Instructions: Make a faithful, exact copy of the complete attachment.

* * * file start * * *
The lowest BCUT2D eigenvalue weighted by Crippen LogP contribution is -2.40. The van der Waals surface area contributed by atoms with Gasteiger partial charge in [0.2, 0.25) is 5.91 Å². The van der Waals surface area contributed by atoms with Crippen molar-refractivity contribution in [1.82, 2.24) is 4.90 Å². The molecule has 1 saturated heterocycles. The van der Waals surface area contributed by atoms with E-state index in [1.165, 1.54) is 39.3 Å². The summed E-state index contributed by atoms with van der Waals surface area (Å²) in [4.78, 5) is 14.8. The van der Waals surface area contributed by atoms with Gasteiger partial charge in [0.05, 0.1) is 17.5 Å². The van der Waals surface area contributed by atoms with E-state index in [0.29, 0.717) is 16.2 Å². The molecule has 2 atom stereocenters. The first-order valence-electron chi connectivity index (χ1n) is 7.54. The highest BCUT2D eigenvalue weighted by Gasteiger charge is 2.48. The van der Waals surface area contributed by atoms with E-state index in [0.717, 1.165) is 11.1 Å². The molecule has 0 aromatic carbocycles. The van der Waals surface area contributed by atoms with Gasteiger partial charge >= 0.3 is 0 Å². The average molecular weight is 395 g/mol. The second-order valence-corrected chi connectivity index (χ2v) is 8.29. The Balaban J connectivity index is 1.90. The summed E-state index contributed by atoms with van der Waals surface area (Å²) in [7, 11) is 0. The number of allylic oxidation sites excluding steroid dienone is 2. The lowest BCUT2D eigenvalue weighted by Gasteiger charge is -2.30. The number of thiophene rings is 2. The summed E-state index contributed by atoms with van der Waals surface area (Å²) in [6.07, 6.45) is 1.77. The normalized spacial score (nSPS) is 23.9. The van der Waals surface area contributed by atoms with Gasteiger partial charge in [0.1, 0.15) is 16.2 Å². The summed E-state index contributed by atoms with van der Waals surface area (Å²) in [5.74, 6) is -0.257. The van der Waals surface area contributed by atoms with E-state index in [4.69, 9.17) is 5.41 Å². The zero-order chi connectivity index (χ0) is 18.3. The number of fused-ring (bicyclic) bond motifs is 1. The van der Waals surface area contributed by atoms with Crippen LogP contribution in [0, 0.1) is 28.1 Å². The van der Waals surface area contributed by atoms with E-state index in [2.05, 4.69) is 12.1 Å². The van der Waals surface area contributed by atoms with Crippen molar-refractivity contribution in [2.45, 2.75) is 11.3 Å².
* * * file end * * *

The lowest BCUT2D eigenvalue weighted by Crippen LogP contribution is -2.40. The van der Waals surface area contributed by atoms with Gasteiger partial charge in [0.2, 0.25) is 5.91 Å². The van der Waals surface area contributed by atoms with Crippen molar-refractivity contribution in [1.82, 2.24) is 4.90 Å². The molecule has 1 saturated heterocycles. The van der Waals surface area contributed by atoms with E-state index in [1.165, 1.54) is 39.3 Å². The summed E-state index contributed by atoms with van der Waals surface area (Å²) in [4.78, 5) is 14.8. The van der Waals surface area contributed by atoms with Gasteiger partial charge in [0.05, 0.1) is 17.5 Å². The van der Waals surface area contributed by atoms with E-state index in [0.29, 0.717) is 16.2 Å². The molecule has 2 atom stereocenters. The first-order valence-electron chi connectivity index (χ1n) is 7.54. The highest BCUT2D eigenvalue weighted by Gasteiger charge is 2.48. The van der Waals surface area contributed by atoms with E-state index in [0.717, 1.165) is 11.1 Å². The molecule has 0 aromatic carbocycles. The van der Waals surface area contributed by atoms with Gasteiger partial charge >= 0.3 is 0 Å². The average molecular weight is 395 g/mol. The second-order valence-corrected chi connectivity index (χ2v) is 8.29. The Balaban J connectivity index is 1.90. The summed E-state index contributed by atoms with van der Waals surface area (Å²) in [7, 11) is 0. The number of allylic oxidation sites excluding steroid dienone is 2. The lowest BCUT2D eigenvalue weighted by Gasteiger charge is -2.30. The number of thiophene rings is 2. The summed E-state index contributed by atoms with van der Waals surface area (Å²) in [6.07, 6.45) is 1.77. The normalized spacial score (nSPS) is 23.9. The van der Waals surface area contributed by atoms with Gasteiger partial charge in [0.1, 0.15) is 16.2 Å². The summed E-state index contributed by atoms with van der Waals surface area (Å²) in [5.74, 6) is -0.257. The van der Waals surface area contributed by atoms with E-state index in [4.69, 9.17) is 5.41 Å². The zero-order chi connectivity index (χ0) is 18.3. The number of fused-ring (bicyclic) bond motifs is 1. The van der Waals surface area contributed by atoms with Crippen LogP contribution in [0, 0.1) is 28.1 Å². The van der Waals surface area contributed by atoms with E-state index in [2.05, 4.69) is 12.1 Å². The van der Waals surface area contributed by atoms with Crippen molar-refractivity contribution in [2.45, 2.75) is 11.3 Å².